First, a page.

Gill met with Nisha to discuss progress to date on the conceptual figures that will be required for the upcoming methods paper. Nisha has finished writing the paper, with just the discussion section to finalise, and a decision has been made on the journal to which the paper will be submitted. See this blog post (from June 2017), and this blog post (from last month) for previous discussions regarding the paper.
Nisha confirmed that the paper will require two conceptual figures: one figure will be a flowchart to show the steps followed in the experimental method; the second figure will be a schematic to illustrate the question of whether we can detect the nose-to-brain component of the PET tracer. As is usually the case, the publishing journal sets a limit on the number of figures that can be included in the printed version of the paper, although an unlimited number of figures can be submitted as supplementary material, available online only. No more than seven figures are accepted for print, and most of these will be needed to present data results. Therefore, it may be that the flowchart figure will be combined with the first figure showing results. Combining figures in order to get around the figure limit is common practice, but it can restrict the size allocated to the conceptual component of the figure, compared to a standalone conceptual figure.
Gill and Nisha reviewed the images that Gill had already produced, primarily of laboratory rats (shown in this blog post). The flowchart figure will require several images of rats and some of the existing images will be edited, mainly in terms of the positioning of the rat, so that they are suitable. Gill will also have to draw some items of laboratory equipment, such as a PET scanner and a syringe (similar to the one shown in the header image), as these will also be used in the flowchart figure. The image of the rat’s head that shows some of the internal anatomy will also be edited and used in the schematic figure. However, all of the images that Gill produces, regardless of whether they are used in the paper, will, in due course, be added to the online image gallery so that can be used or edited by other members of the department.
The publishing journal, in common with many journals, publishes online figures in colour (both the figures included in the paper itself and any submitted as supplementary material). In print, all of the figures are published in greyscale. To print colour figures requires a significant extra payment on the part of the submitting scientists, on top of the fee paid just to publish the paper. The conceptual figures will therefore be printed in greyscale and payment for colour images will be reserved for those figures that contain PET scan images, if they are to be included in the print version of the paper.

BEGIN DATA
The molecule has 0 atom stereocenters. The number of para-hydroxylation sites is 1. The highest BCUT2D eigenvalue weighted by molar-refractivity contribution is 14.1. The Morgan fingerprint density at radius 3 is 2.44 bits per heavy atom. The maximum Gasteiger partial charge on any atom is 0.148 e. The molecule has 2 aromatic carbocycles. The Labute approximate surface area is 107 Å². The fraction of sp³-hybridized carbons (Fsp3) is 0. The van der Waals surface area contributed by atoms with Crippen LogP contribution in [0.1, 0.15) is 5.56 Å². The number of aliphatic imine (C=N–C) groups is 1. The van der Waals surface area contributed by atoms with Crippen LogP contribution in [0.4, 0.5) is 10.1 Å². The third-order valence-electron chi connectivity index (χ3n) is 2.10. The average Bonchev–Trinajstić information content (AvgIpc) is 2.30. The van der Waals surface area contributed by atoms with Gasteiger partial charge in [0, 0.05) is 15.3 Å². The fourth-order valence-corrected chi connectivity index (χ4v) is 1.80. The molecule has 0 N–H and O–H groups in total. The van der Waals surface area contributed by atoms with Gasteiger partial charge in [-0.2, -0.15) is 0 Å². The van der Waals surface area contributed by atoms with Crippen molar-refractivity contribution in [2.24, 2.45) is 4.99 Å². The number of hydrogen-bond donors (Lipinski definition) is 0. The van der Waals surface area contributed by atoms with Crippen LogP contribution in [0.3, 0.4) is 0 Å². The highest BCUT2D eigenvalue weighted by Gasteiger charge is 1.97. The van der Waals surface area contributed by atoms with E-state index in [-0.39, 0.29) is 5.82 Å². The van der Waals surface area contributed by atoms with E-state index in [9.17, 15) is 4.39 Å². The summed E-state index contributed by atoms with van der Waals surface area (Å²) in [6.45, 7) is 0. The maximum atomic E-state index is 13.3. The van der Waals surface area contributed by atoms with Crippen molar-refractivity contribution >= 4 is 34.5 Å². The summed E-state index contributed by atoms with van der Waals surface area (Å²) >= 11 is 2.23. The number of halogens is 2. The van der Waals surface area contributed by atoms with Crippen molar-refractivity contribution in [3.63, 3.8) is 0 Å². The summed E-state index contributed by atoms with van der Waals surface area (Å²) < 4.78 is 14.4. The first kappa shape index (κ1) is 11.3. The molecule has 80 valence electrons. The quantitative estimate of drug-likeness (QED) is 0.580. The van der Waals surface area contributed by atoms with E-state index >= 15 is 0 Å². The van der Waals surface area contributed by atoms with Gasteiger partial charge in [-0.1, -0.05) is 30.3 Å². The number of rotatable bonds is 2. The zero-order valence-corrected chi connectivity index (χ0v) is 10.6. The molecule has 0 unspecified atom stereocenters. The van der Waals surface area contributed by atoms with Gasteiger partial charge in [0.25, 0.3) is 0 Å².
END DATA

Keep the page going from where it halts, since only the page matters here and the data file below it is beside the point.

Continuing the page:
The issue of colour and greyscale figures has cropped up repeatedly during the collaboration, proving to be a hot topic during the November workshops. The publishing journals accept only one version of a figure and, as the online journal publishes colour images at no extra cost, most scientists will submit colour figures. These are then automatically converted to greyscale by the journal, often resulting in less than optimum results in terms of the visual communication of the figure. Also, the figure caption can make no reference to the colours, making it problematic to use colour to distinguish between elements within a figure. The effect of converting colour images to greyscale was discussed in detail in this blog post. In the case of the conceptual figures to be produced for this paper, it would be advantageous to use the red-blue colour convention when indicating arteries and veins, which of course will be lost in greyscale. A lot of thought will have to be given to ensure that the conceptual figures communicate well in their greyscale versions; or it may be decided to simply submit them in greyscale, rather than as colour images.
It was agreed that Gill will produce the required visual elements and pass them on to Nisha in Adobe Illustrator format. The final figures can then be assembled in Illustrator, and Nisha can add annotation and text, as necessary.
A thought from the meeting …
Gill previously studied geology, which has a long-established visual language that uses colour conventions when producing geological maps and cross-sections. Certain rock types are assigned certain colours, such as red for granite or yellow for sandstone, to make identification easier. However, there is also a convention for the shadings and hatchings used in black and white line drawings of maps or cross-sections. Limestone, for example, is represented by a brick pattern and slate by closely spaced parallel lines. In this way, if colours are not available (which is often the case if a geologist is mapping in the field) then the rock types can still be clearly indicated.
Although red-blue for arteries and veins is one of the few well-established colour conventions used in neuroscience, there does not appear to be an equivalent convention for images produced in black and white. Bearing in mind how many figures are still printed in greyscale in both books and journals, it would be useful if there were.